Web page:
Mao’s Great Famine by Frank Dikotter is book two in The People’s Trilogy. This is the original topic that got me interested in researching more about this so called worst man-made catastrophe of all time and not just in China but throughout the entire world. Chronologically, The Tragedy of Liberation precludes The Great Famine and so having read that gave me a lot more insight leading up to the years of 1958.
The Great Famine lasted between 1958 and 1962. Frank does his usual job of giving us a brief overview of what led up to the events of Mao Zedong ordering a program of collectivisation in the country side. For those new to history like myself, the connection between Russia and China cannot be overlooked and warrants side research. Although the world sees China as a superpower today, many may not have realized how things were in the past prior to that. Through Mao’s initiatives, millions of lives were lost during this period because China had to “lift itself up from its bootstrap”. In order for it to do that, Mao utilized the largest resource no other country in the world could claim to be bigger: their population. This book will highlight how Mao and his party ruled during this period, sweeping away any signs of potential problems with a few poetic words and playing the “ignorance is bliss” card to deny any wrongdoing. In can be a very infuriating read at times as you’ll no doubt ask yourself how did almost 45+ million people perished before things started to change? How did an entire country the size of China manage to hide the mass starvation that were going on for so long so many years?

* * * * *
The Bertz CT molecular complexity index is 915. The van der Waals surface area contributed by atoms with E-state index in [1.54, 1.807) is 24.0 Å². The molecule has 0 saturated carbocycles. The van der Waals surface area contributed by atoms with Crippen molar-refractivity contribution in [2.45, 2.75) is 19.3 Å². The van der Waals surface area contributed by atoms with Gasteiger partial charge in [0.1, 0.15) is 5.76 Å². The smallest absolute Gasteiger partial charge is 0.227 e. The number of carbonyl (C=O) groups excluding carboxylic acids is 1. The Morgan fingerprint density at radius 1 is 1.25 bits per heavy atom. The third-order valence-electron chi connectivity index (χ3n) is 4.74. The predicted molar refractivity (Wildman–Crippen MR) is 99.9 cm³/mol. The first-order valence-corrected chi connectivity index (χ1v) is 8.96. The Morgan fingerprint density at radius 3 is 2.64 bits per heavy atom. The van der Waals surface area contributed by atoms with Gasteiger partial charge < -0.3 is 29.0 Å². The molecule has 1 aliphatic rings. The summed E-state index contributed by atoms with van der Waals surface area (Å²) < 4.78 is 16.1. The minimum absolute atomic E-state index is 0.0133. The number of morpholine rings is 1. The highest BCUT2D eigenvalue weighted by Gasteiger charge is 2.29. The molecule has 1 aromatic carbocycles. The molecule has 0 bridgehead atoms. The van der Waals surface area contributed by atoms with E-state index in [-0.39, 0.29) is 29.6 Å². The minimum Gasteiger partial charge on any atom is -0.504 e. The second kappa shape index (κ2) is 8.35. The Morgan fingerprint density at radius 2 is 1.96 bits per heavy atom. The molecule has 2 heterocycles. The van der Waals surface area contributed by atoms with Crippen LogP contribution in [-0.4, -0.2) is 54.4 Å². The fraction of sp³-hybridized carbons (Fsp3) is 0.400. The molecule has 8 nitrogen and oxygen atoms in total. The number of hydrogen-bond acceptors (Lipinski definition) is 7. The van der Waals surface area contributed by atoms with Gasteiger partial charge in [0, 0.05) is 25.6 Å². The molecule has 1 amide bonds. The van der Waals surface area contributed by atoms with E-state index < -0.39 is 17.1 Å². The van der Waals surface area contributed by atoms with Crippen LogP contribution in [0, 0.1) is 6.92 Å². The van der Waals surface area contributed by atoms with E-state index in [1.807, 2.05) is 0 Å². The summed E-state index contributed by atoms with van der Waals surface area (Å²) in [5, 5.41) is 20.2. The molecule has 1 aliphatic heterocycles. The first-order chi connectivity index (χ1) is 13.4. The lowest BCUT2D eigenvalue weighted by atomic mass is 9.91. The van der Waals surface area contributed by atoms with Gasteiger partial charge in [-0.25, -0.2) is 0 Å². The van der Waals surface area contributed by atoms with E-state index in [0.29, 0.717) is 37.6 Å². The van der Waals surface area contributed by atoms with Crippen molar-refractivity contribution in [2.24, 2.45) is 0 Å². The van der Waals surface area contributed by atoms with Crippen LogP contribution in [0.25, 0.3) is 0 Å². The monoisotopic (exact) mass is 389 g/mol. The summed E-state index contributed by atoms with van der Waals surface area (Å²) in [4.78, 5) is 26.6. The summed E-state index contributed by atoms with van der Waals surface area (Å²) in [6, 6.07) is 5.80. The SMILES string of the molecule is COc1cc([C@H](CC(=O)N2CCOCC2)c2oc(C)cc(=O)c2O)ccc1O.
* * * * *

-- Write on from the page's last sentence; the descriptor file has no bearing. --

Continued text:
“When you are poor, you are inclined to be revolutionary.” – Tao Lujia
Similar to The Tragedy of Liberation, the author have no doubt spend countless hours digging through whatever archive has been made public to paint as accurate a picture as possible. We get to learn how the famine was actually just one of the many problems faced by the villagers and farmers in the countryside. It also highlights how residents in the cities were also affected by the mass exodus of farmers from the countryside. While millions of lives were affected, chapters towards the end details specifically how and who were more affected than others, such as the elderly and young one’s. The highlight of how collectivisation tore the farmers and families apart is just downright scary.
“The humble are the cleverest, the privileged are the dumbest.” – Mao Zedong
Just as with book one of the series, I had wished to dig more into the mind of the author on certain topics instead of just reading on what was found from his research. To be expected, many readers I’m sure will become numb from the numbers and stats of death the author provides for the many provinces and villages. It’s a sad truth. However, I can’t blame the author simply due to the sheer size of China and how certain regions were devastated a lot more than others.
“Even sh*t has to be collectivised!” – Li Jingquan (leader of Sichuan)
China’s liberation foretold of more scary things to come. Collectivisation proves how scary one man’s ambition can be when he will stop at nothing to get it accomplished, regardless of how many human lives are sacrificed. Honestly, I’m not sure what to expect in the third and final book, The Cultural Revolution. I know it can’t possibly be good but just who is left to fight for Mao? My only solace is that this nightmare has to end somehow. Just how many more lives needs to be sacrificed I will not even begin to guess at.